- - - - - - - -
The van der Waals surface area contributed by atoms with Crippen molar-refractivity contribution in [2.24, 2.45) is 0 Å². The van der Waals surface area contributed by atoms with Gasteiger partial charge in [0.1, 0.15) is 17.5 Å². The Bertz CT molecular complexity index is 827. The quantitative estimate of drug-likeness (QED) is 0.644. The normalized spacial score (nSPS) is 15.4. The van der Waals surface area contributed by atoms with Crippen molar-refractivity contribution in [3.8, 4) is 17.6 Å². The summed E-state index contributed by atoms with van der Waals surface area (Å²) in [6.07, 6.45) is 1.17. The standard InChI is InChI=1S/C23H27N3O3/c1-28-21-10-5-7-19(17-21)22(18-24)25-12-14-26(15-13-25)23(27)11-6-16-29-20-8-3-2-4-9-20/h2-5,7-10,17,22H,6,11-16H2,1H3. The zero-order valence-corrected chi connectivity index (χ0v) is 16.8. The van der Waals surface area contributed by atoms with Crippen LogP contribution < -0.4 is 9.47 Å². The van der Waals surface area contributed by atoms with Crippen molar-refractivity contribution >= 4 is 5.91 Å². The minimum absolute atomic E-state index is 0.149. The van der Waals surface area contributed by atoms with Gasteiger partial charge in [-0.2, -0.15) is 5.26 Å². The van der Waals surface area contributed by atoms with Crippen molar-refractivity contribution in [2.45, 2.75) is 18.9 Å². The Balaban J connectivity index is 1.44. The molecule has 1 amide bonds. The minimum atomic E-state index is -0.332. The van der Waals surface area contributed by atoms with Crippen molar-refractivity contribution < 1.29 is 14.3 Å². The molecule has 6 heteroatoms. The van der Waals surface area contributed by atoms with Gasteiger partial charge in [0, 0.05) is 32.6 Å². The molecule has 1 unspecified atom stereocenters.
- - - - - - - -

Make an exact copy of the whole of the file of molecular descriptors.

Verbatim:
The van der Waals surface area contributed by atoms with Crippen molar-refractivity contribution in [2.24, 2.45) is 0 Å². The van der Waals surface area contributed by atoms with Gasteiger partial charge in [0.1, 0.15) is 17.5 Å². The Bertz CT molecular complexity index is 827. The quantitative estimate of drug-likeness (QED) is 0.644. The normalized spacial score (nSPS) is 15.4. The van der Waals surface area contributed by atoms with Crippen molar-refractivity contribution in [3.8, 4) is 17.6 Å². The summed E-state index contributed by atoms with van der Waals surface area (Å²) in [6.07, 6.45) is 1.17. The standard InChI is InChI=1S/C23H27N3O3/c1-28-21-10-5-7-19(17-21)22(18-24)25-12-14-26(15-13-25)23(27)11-6-16-29-20-8-3-2-4-9-20/h2-5,7-10,17,22H,6,11-16H2,1H3. The zero-order valence-corrected chi connectivity index (χ0v) is 16.8. The van der Waals surface area contributed by atoms with Crippen LogP contribution < -0.4 is 9.47 Å². The van der Waals surface area contributed by atoms with Crippen molar-refractivity contribution >= 4 is 5.91 Å². The minimum absolute atomic E-state index is 0.149. The van der Waals surface area contributed by atoms with Gasteiger partial charge in [-0.2, -0.15) is 5.26 Å². The van der Waals surface area contributed by atoms with Crippen molar-refractivity contribution in [2.45, 2.75) is 18.9 Å². The Balaban J connectivity index is 1.44. The molecule has 1 amide bonds. The minimum atomic E-state index is -0.332. The van der Waals surface area contributed by atoms with Crippen molar-refractivity contribution < 1.29 is 14.3 Å². The molecule has 6 heteroatoms. The van der Waals surface area contributed by atoms with Gasteiger partial charge in [0, 0.05) is 32.6 Å². The molecule has 1 unspecified atom stereocenters.